By On & Dave Mekahel Cederberg
Exes. Most of us have had one, just like most of us are one. For such a widely common social thread, it is surprising that there is not more of a cultural standard in terms of how we are expected to deal with them, once it happens. It is likely that many factors play into why there is not more of a dialogue surrounding it, namely most people keep their private affairs just that, private, especially when it comes to “failures.” In an era where “anything goes” and non-traditional approaches to sex and sexuality are not only front and center, but also accepted and revered, it is time to sort out just what to do when we are presented with the (sometimes) inevitable case of the ex.
Let’s start off by stating, circumstances matter. Sometimes, we find ourselves in a complicated position when a relationship ends, outside of the usual emotional messiness that is brought upon by the two parties involved. Kids, for example, place two former partners in a position where they can never truly go their separate ways. For as long as the kids are around, ties will remain. And then there were co-workers, another “rise above” occasion for the greater good of everyone including your dignity. Albeit complicated, these sort of arrangements provide us with the opportunity to define non-traditional relationships for ourselves and our existence, while also teaching any children and fellow humans involved, the importance of respect and the ability to put differences aside for the greater good of all – teaching points that can easily be taken advantage of. But what if there are no children involved and work is separate? What if the relationship just reaches its expiration date, as many do? Is it best to try to salvage a friendship from the wreckage of the romance or make a clean break, cutting ties and communication? Also, isn’t every relationship different?
What if we were friends first? The list of circumstances (or rationalizations depending on how you view it) can be endless. Dave has long subscribed to the removal method – this entails wiping an ex from the present and leaving the relationship (and person) in the past. Although this might seem to be over the top, it is not implemented with rigorous anxiety and malice, but rather from a place of genuine understanding, acceptance and foresight. He is also a strong believer in the old adage, some people are in your life for a reason and others for a season. This concept is also applicable to a break-up. By default, the end of a romantic relationship ends with a season, since “because we used to sleep together” isn’t a substantive leg to stand on. Letting go is difficult, that is not a question. What is more difficult, is navigating the space that is left between two people once a romantic relationship ends. There will forever be differing views of the previous relationship as well as its unraveling, not the most solid foundation to build a friendship upon. You know what happened, and it can be hard enough maintaining your sense of self and boundaries during a break-up. The most counterproductive thing to do is to keep the person with whom you are trying to remove from your habitual domestic life, in your orbit – yes that means everything from checking up on social media platforms to hook ups. Just because the relationship is over, that doesn’t mean the boundaries are too. On, with his huge heart, favors the idea of finding a space in his life for an ex. When he met Dave, he still had his ex, the one who broke his heart, stashed in random places throughout his life. There was a cell phone plan with his ex’s name on it, random birthday messages and text exchanges regarding clerical issues lingering from years past. Dave urged On to put a mild amount of effort into respectfully ignoring the ex, as he himself had reaped the personal benefits of doing so from previous relationships. Throughout conversations, On quickly saw that from a respect standpoint, the communication with the ex was not ideal, especially now that there is another party, his new partner, involved. Ultimately the communication between On and his ex all but ended as On disengaged in the most appropriate manner. Three years later, his ex came back around during what was seemingly a personal low point for himself. He was not hesitant to send inappropriate texts and voice messages reliving the relationship past while also interfering with On’s presence. The boomerang effect that took place left our heads spinning and our minds made up – exes (for the most part) all have a special place together, and it’s not within the confines of our relationship. As it pertains to the ex, you give someone an inch, they eventually come back for the whole mile.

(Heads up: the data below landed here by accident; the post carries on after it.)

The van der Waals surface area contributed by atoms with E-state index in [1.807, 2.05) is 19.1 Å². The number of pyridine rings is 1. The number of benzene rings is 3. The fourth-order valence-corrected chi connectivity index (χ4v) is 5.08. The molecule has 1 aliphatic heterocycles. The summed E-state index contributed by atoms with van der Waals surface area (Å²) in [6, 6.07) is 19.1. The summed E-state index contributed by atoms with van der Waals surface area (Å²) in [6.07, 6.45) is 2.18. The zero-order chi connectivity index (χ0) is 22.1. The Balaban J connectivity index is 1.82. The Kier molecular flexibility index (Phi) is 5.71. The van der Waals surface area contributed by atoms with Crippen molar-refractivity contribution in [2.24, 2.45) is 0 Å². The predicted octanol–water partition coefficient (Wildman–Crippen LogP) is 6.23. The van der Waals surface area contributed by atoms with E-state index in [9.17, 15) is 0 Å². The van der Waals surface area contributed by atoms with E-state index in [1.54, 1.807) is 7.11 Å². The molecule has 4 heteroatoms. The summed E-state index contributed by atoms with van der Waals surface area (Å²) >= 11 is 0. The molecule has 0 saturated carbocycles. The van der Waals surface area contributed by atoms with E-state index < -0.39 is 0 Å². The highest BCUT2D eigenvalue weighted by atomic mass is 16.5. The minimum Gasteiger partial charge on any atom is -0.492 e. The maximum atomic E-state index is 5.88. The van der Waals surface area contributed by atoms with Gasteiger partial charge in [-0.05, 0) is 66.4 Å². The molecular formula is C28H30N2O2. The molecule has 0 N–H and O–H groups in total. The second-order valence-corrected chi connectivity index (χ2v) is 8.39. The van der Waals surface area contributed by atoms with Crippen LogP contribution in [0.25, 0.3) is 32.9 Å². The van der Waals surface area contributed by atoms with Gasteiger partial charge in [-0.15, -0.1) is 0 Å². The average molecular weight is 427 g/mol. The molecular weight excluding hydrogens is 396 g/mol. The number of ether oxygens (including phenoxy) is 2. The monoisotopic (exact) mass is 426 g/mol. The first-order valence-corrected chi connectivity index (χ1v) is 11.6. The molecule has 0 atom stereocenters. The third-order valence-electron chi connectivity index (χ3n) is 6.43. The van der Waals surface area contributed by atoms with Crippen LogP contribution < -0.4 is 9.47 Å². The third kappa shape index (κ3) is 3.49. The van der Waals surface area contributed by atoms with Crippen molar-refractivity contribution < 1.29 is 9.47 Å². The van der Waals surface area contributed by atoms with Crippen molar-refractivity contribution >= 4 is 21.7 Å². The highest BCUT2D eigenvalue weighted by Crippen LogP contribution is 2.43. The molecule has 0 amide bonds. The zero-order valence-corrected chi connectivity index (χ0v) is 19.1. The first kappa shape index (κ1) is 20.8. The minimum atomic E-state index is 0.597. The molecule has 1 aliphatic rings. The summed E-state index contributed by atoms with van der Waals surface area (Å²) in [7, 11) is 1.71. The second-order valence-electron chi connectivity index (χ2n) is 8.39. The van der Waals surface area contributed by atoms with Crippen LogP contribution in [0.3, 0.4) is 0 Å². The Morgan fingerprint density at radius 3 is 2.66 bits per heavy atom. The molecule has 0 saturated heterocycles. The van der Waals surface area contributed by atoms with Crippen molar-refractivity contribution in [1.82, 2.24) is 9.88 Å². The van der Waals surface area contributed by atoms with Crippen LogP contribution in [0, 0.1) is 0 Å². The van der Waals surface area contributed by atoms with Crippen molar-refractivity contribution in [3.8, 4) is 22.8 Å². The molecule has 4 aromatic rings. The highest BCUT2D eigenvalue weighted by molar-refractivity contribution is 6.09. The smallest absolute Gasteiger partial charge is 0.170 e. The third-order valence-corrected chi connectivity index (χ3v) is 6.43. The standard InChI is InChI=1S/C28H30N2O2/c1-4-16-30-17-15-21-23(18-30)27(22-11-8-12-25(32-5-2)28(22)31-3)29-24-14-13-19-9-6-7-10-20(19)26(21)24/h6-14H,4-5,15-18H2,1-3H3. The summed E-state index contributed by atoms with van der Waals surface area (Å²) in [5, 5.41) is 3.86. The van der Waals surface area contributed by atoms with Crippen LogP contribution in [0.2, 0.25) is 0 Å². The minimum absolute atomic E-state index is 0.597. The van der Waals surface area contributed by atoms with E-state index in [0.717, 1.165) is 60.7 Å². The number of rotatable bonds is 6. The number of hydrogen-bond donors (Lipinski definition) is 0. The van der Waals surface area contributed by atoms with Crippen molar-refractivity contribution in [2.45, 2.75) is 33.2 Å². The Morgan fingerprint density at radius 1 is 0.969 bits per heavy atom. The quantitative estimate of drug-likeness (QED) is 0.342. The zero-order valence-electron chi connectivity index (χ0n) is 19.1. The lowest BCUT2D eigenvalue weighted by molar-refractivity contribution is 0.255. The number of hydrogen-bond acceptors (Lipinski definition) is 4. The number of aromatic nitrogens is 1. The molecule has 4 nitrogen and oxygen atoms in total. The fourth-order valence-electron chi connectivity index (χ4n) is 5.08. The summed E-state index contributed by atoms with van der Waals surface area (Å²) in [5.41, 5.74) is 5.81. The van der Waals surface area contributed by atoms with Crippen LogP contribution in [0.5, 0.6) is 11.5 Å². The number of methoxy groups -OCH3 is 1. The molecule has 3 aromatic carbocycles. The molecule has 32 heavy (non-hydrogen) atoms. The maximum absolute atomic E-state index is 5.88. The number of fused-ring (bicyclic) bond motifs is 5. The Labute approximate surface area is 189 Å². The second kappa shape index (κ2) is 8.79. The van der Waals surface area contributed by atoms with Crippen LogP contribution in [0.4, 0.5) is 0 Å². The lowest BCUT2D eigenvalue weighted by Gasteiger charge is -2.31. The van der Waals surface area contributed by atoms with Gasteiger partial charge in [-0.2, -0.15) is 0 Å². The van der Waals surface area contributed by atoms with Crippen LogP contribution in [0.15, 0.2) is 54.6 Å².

All of this is not to say that some of you reading this do not have circumstances within your relationship that defy experiences or perceptions and practices that we discussed. The takeaway is not that it is wrong or unhealthy for an ex to take on another role in your present life, but rather opening the conversation and thought processes surrounding the tendency we have to hoard people over the course of our life, when sometimes the best thing to do is to surrender the relationship and the connection. The uber connected, online world that we live in does not make this an easy task. Because of this, a great deal of purpose and intent is needed to dissolve a relationship and the physical person left behind. Life is only as good as the relationships that we cherish; choose wisely and dedicate yourself thoughtfully.